Although the procedure to be followed is the same, these judgments only must be recognized. Whereas the difference between enforcement and recognition is not relevant before the courts, it becomes important when the judgment must be considered by a Québec authority which is not a court of law. A foreign judgment in matters relating to personal status could thus be recognized by a local authority without following the formal procedure. The judgment would then benefit from an informal recognition within the local forum.

(f) A foreign certified adoption under the Convention on Protection of Children and Co-operation in Respect of Intercountry Adoption is not subject to exequatur proceedings (see also the Act to implement the Convention on Protection of Children and Co-operation in Respect of Intercountry Adoption, CQLR, c. M-35.1.3).

(g) An award for multiple/punitive damages is enforced or recognized under the Civil Code of Québec unless the local courts consider such remedy to be contrary to public order.

(h) A judgment which is in itself a recognition of a previous judgment will, in principle, not be recognized and enforced.

(i) Foreign interim orders are generally not enforceable as they are considered to be subject to potential review or reappraisal.

The principle, however, does not apply when interim orders are for the payment of support (maintenance). Such a decision can be enforced as payments become due. It is also of note that maintenance order judgments rendered in foreign jurisdictions designated in the regulations of the Act Respecting Reciprocal Enforcement of Maintenance Orders, CQLR, c. E-19, may be enforced in Québec and do not require exequatur proceedings.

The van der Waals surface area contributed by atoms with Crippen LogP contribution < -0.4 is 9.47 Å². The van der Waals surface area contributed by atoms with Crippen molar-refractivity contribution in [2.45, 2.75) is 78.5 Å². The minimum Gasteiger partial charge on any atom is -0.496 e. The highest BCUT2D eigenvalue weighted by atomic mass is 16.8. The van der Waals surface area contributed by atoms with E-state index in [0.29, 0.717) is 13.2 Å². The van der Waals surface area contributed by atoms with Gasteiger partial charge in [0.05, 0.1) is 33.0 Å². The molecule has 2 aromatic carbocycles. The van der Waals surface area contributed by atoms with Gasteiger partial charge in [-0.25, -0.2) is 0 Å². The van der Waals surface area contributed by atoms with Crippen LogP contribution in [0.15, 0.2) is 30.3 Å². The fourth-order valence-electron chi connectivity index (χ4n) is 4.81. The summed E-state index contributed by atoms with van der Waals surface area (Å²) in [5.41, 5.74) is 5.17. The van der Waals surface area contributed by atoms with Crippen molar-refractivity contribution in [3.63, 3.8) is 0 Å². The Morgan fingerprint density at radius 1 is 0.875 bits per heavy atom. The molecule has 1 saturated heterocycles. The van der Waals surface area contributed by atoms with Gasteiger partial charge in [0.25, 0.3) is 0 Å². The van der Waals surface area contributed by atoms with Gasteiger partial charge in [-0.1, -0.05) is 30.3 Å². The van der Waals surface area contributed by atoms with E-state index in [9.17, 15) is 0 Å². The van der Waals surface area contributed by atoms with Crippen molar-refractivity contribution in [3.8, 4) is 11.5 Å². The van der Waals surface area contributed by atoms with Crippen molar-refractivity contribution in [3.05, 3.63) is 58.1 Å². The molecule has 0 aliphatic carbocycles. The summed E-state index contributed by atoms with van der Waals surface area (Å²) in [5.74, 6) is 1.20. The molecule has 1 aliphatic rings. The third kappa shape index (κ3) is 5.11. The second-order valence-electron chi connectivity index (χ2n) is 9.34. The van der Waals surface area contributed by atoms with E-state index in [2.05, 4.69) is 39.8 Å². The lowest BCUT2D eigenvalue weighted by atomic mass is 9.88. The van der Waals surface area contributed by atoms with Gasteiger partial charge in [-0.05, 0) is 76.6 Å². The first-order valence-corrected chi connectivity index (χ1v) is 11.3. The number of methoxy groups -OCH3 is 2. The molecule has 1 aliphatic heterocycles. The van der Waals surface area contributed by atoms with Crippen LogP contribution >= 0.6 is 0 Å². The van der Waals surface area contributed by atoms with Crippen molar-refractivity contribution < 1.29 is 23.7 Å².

(j) A foreign judgment against the province of Québec (i.e., the Attorney General), or one of its state bodies will be enforced only when it has been validly rendered by a foreign court exercising jurisdiction as defined by Québec law. A foreign judgment against the province of Québec concerning a non-commercial or public matter will not be enforced.

(k) Judgments enforcing obligations arising from laws of taxation will neither be enforced nor recognized by local courts unless reciprocity is granted by the foreign courts. This prohibition can be extended to all foreign judgments applying foreign public laws.

2.3. Reciprocity

Reciprocity is not essential for enforcement by the local courts, except in the case of judgments enforcing obligations arising from tax laws.


(a, b) There are no restrictions per se on the transfer of funds received by virtue of an enforced or recognized foreign judgment. It is possible, however, that depending on the circumstances and the nature of the suit, Canadian and Québec fiscal authorities might require the payment of customs duties on amounts awarded.

(c) Awards granting payments in foreign currency must be converted into Canadian currency at the exchange rate prevailing on the day the judgment became enforceable in the foreign state where it was rendered.

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The content of this article is intended to provide a general guide to the subject matter. Specialist advice should be sought about your specific circumstances.